A London woman survives without serious injury after being dragged under a large truck at a troublesome intersection. A new survey shows 62% of Aussies are willing to bike to work — but don’t because of safety fears. In a horrific case, a group of drunken thugs beat a 9-year old New Zealand girl with her own bicycle.

Finally, a team of 50-something cyclists, including one from Laguna, sets a new RAAM women’s record by traversing the country in six days, 11 hours and 34 minutes — and beats two teams of younger women and six eight-man men’s teams in the process.

Something tells me they aren’t afraid to bike to work. With or without separated bike lanes.

Manny Ramirez defense leads to acquittal for Gordon Wray; The Times’ Hector Tobar likes bikes

Evidently, killing a cyclist because you can’t see is nothing more than an accident.

Just say the sun got in your eyes, and walk away.

That’s what happened today, as Gordon Wray was acquitted on a charge of misdemeanor vehicular manslaughter in the death of Doug Caldwell.

A jury of his peers — though not necessarily the victim’s, since cyclists are usually excluded from bike case juries — took little more than an hour to agree that the prosecution’s case failed to meet the necessary burden of proof.

Never mind that most rational people would agree that the sudden, violent death of another human being should amount to more than just “oops.”

However, Wray’s attorney astutely played the Manny Ramirez defense, claiming the sun was in his client’s eyes at the time of the collision. And rather than pull over until he could see, proceeded to slam into two other people who had the misfortune of sharing the road with him.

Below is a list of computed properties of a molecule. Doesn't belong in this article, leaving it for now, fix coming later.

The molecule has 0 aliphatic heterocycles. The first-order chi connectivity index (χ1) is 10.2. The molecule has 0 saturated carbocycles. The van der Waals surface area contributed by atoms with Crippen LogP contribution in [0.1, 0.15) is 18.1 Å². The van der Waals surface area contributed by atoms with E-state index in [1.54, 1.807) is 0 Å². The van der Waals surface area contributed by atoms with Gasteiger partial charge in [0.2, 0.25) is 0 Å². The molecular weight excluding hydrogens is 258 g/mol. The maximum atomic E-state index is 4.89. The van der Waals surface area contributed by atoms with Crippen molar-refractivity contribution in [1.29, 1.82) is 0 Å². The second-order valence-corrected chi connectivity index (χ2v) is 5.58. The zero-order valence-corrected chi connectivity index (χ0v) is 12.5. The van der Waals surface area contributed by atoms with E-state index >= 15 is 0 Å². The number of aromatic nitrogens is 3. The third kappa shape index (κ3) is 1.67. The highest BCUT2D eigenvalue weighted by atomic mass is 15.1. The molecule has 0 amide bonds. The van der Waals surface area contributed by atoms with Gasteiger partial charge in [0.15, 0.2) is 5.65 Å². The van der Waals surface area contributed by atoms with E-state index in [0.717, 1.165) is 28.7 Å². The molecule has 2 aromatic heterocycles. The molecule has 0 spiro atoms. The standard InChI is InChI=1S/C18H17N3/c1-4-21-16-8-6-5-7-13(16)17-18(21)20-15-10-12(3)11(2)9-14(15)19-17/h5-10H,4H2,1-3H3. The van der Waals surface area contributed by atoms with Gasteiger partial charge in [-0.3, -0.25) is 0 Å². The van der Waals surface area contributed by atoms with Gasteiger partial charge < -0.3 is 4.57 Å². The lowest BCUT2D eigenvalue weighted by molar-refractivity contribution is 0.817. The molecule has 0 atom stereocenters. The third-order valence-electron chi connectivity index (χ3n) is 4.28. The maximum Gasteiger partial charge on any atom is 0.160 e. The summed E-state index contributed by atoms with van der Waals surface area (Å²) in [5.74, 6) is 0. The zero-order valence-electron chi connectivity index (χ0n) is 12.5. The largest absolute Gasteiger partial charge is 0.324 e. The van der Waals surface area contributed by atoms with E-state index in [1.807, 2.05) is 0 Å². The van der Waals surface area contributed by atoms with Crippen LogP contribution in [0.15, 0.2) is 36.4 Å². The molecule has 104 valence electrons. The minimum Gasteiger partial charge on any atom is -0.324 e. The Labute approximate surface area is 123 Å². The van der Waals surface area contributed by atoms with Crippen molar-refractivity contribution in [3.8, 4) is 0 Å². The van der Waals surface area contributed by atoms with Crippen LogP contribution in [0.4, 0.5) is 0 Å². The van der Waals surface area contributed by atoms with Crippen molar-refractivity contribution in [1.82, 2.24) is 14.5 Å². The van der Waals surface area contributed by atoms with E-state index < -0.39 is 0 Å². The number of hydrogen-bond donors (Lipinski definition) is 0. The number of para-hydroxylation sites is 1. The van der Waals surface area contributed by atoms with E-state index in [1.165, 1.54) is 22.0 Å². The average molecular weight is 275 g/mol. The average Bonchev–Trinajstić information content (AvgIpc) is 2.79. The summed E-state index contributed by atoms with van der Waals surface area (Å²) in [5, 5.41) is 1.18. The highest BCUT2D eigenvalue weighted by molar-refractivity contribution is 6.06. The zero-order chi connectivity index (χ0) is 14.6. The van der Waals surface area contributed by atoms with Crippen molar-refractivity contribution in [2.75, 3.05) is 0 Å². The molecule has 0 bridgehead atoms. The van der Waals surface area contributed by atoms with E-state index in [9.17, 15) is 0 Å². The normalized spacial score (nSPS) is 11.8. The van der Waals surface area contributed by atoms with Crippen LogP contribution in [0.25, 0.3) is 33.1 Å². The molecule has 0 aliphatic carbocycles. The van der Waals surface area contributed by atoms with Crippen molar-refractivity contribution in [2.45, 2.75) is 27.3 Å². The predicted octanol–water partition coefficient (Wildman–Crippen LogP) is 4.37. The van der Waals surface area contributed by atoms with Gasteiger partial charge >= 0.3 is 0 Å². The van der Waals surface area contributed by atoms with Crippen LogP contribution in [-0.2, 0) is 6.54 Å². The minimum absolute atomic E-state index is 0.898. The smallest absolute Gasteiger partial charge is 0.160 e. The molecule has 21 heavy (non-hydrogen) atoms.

At least when Manny used the excuse, he only lost the ball and allowed a few runs to score.

The crux of this case was CVC 22350, which reads:

No person shall drive a vehicle upon a highway at a speed greater than is reasonable or prudent having due regard for weather, visibility, the traffic on, and the surface and width of, the highway, and in no event at a speed which endangers the safety of persons or property.

Unfortunately, as cyclist and attorney Dj Wheels points out, the problem for the prosecution was determining just what speed was reasonable under the circumstances. They were forced to argue that if Wray was truly blinded by the sun, he should have slowed down to a speed that allowed him to see the two riders, even if that meant coming to a full stop.

The defense countered that Wray understood the risk posed by the sun shining in his eyes, and slowed down to 35 mph in a 50 mph zone as a result.